Google adds site speed to search ranking

April 9, 2010 7:46 am | 12 Comments

Today, Google announced that a site’s speed has been added as a signal to Google’s search ranking algorithm: Using site speed in web search ranking.

In March 2008, one month after I started working here, Google announced that site speed was being incorporated into Adwords Quality Score. When I wrote my blog post about that change to Adwords (Google fosters a faster Internet) I had no idea that this was the beginning of a long series of contributions from Google for creating a faster Web. Since that time Google has released:

Two years ago when I talked to people about the Adwords change, most people thought it was a good idea, but the most frequent response was, “Doesn’t this favor larger companies that care about performance?” In my experience, small companies that care about performance are able to make improvements much more quickly than large companies. Small companies are typically more agile and have less legacy code to worry about.

I’m excited to see web performance optimization become a competitive advantage, and look forward to helping web developers around the world make their sites even faster. Make sure to run Page Speed and YSlow to find the most important performance improvements. If you still have questions, feel free to contact me. I’ll be happy to analyze your web site and give you some tips.

As much as I’m excited about how Google’s announcement raises awareness about web performance optimization among companies and developers, I’m most excited about what this means for users. Faster web sites lead to a better user experience. And that’s what it’s all about.

12 Responses to Google adds site speed to search ranking

  1. i think google page test and tools giving more traffic.

  2. Speednerd ;) I just knew you would have this post online in a few minutes after I read Google’s blog.

    But I’m with you: it’s great Google is creating some awareness. That will hopefully speed up the web a bit more.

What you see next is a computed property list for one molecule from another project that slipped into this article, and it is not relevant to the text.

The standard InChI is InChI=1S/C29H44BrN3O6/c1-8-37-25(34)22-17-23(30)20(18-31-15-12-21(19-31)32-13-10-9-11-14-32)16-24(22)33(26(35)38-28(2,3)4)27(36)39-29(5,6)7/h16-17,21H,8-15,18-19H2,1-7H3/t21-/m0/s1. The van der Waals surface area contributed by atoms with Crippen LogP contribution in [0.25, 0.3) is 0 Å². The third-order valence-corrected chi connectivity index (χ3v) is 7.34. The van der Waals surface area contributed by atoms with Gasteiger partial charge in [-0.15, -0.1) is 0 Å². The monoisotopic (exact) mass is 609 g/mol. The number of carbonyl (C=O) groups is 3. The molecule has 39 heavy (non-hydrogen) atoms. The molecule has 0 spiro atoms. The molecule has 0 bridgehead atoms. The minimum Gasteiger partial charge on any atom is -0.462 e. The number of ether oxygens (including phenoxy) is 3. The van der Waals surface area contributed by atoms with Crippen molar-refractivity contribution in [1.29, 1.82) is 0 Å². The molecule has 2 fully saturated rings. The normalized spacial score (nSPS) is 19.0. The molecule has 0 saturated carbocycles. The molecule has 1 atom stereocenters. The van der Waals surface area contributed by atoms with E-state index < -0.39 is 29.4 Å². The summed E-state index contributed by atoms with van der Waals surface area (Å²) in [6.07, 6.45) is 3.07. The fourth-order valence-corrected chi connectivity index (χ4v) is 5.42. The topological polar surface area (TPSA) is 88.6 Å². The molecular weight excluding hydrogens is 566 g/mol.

3. Page speed and Yslow are great but is there any tool that could crawl the entire site and give me a speed report instead of running separate tests on every page?

  4. @Jonas: Most free tools wouldn’t do that because they might get used to do DOS attacks. You might try some of the commercial tools like Zoompf. Another approach would be to do this based on a web server access log. You could get one of the frameworks for running Firefox in headless mode. Sergey from just wrote a blog post about this: Automating YSlow and PageSpeed using Xvfb. It would be a very cool piece of open source work to add something to read an access log and feed it to such a headless system. Personalized pages and POST requests are obvious issues.

  5. Steve,

    Am I mistaken? I thought this was announced (in other forums) before now. I recall hearing about this last summer at Velocity 2009. Did I misinterpret something?

  6. @Claude: No, this is brand new. There was the Adwords announcement two years ago. Matt Cutts hinted at it in his WebProNews interview in Nov 2009. But it was just launched a few weeks ago and today is the first official announcement.

  7. @Jonas, @Steve: it was actually somewhere on the road map (in my head until now) to have a page-explorer that will automatically add pages to measure.

    URL management and automated measurements are much closer on the road map: come vote for it if you’d like to see that happen.

    @Claude: you’re probably talking about the announcement of performance results being added to Google Webmaster Tools. At that moment it was a good hint that performance is going to affect search, but now it’s official.

  8. @Steve: I think it’s a huge move – it’ll help bring SEO / SEM budgets into performance.

    It’s funny that I forgot about original announcement that AdWords quality score is affected by performance (meaning it costs more to buy ads for slower sites). I’ll keep that in mind next time I preach performance to business people ;)

  9. Will you be working with the AdSense team to improve their method as loading ads in content as well? As explained in your own post ( there’s still room to improve. Funnily enough Google’s Page Speed is listing AdSense as the major blocker for my websites, preventing me for scoring on the ‘Fast’ chart in Webmaster Tools Labs.

  10. ‘method as loading ads’ should be ‘method of loading ads’

  11. This is diabolically clever from a business perspective.

    Google knows more speed equals more usage. More usage equals more advertising opportunities. By rewarding high speed sites and punishing low speed ones with user traffic, Google increases the supply of advertising opportunities which of course it will capture a majority of due to its market share.

    Talk about driving the market.

  12. I’m glad to hear about this. It’s been months since this was done, did the site speed improved? I’m afraid I didn’t notice it so please let me know if it got better for you. Before I do more extensive performance improvement at my end.